In honor of Black History Month, here are two brilliant drum solos by my favorite drummer Papa Jo Jones. His technique and creativity is extraordinary. Jones influenced many drummers both black and white. Many copped his tricks.
As morning broke shadows awoke from their twilight slumber and began to stretch their limbs in acknowledgment of the recurring day. Below in the valley, an army was also just beginning to stir. Many soldiers however, did not share nature’s sentiments in welcoming back another sunrise. Exhausted, homesick and terribly traumatized by the horrors they had witnessed on the battlefield, the promise of another day was nothing more than prolonged suffering. After all, weeks had turned into months, months had turned into years, and no end appeared in sight. Many felt as if they had been on campaign forever. Most were only able to find a sense of peace and comfort while sleeping. That is, when they could sleep.
Looking more dead than alive, they were now faded memories of the vibrant men they had once been. Long gone was the patriotism and thrill of recruitment parades and brand new uniforms. No longer were they believers in the promise of adventure or the romance of war. Emerging from their weathered tents, some struck fires as the smell of stale coffee began to permeate the air. The gentle sounds of the surrounding countryside gave way to the neighing of irritated horses. As they began their daily rituals, muskets were inspected, swords were sheathed and once pristine jackets were pulled on over dirty white shirts and tattered suspenders.
The stillness of the morning was broken by the sound of a long roll acting as reveille calling the men to attention. Ironically it was the responsibility of boys to command these men to muster. Boys who had marched off to participate in a man’s conflict. The army relied on the services of these boys as musicians and as communicators. Just like their counterparts, they were regulars. Military divisions had multiple drummers spread throughout their ranks. They suffered the same hardships as the men.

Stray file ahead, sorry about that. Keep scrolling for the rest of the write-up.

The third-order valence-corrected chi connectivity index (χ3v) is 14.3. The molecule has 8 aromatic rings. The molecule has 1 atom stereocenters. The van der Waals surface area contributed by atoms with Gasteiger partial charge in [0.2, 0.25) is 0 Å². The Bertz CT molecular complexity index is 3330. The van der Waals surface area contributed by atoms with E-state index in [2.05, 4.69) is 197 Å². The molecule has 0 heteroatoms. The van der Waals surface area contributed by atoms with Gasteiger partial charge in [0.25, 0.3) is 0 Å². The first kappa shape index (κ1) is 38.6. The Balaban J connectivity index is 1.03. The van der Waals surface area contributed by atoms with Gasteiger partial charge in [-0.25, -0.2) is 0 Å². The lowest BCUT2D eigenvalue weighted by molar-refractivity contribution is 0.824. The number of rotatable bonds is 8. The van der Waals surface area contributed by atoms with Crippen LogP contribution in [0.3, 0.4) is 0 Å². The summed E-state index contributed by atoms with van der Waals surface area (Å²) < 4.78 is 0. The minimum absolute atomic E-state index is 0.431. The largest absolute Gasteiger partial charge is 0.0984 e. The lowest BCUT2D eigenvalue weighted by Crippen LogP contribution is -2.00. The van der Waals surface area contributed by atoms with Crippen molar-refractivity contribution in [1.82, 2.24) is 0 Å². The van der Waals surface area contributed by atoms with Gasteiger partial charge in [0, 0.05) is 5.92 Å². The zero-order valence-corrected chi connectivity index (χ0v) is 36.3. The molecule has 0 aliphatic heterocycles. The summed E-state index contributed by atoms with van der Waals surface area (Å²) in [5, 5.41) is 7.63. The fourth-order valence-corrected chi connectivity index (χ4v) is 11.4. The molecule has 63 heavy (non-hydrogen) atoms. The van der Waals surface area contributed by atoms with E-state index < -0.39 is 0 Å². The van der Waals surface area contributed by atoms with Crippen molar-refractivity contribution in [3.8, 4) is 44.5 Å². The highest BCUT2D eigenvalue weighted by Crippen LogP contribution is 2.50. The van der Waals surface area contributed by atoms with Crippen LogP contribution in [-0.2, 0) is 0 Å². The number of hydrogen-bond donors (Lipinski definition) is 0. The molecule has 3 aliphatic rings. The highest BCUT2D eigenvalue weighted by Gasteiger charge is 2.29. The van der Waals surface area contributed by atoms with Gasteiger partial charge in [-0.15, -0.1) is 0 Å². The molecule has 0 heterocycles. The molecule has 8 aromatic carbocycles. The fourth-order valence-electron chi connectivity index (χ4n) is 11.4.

Whether playing a monotonous cadence to keep men moving while on long marches, long rolls to call men to assemble in the mornings, or booming signals to communicate for their officers on the battlefield the skill at which the drummers played was far too often overlooked. Drummer boys during the Civil War were required to play 26 rudiments. The courage at which this had to be done was also neglected as the youthful age of these boys paled in comparison to the men they served. The precarious risk at which they put themselves in was often equal to that of their elders and when they were not acting in the role of musician they served as stretcher bearers witnessing firsthand the horrors of war and the carnage it inflicted on those who fell.
As rows of anxious soldiers took the field drummers played the Call to Battle to keep them assembling and in step. Lining up the rank and file the daring infantry waited for the signal to move forward. Standing by the officers on the field the drummer boys managed to maintain their composure despite their obvious fear and provide critical communications to gesture movement. The scent of smoke filled the air and permeated their already dusty clothes. Once fully engaged they often moved to the rear, exchanging their drums for makeshift stretchers. From then on they struggled to maintain their composure as they carried their bloody comrades off the field. Perhaps that was their greatest challenge of all. Whether drumming on the march or bearing the wounded these courageous boys quickly grew up in a man’s war. They had to.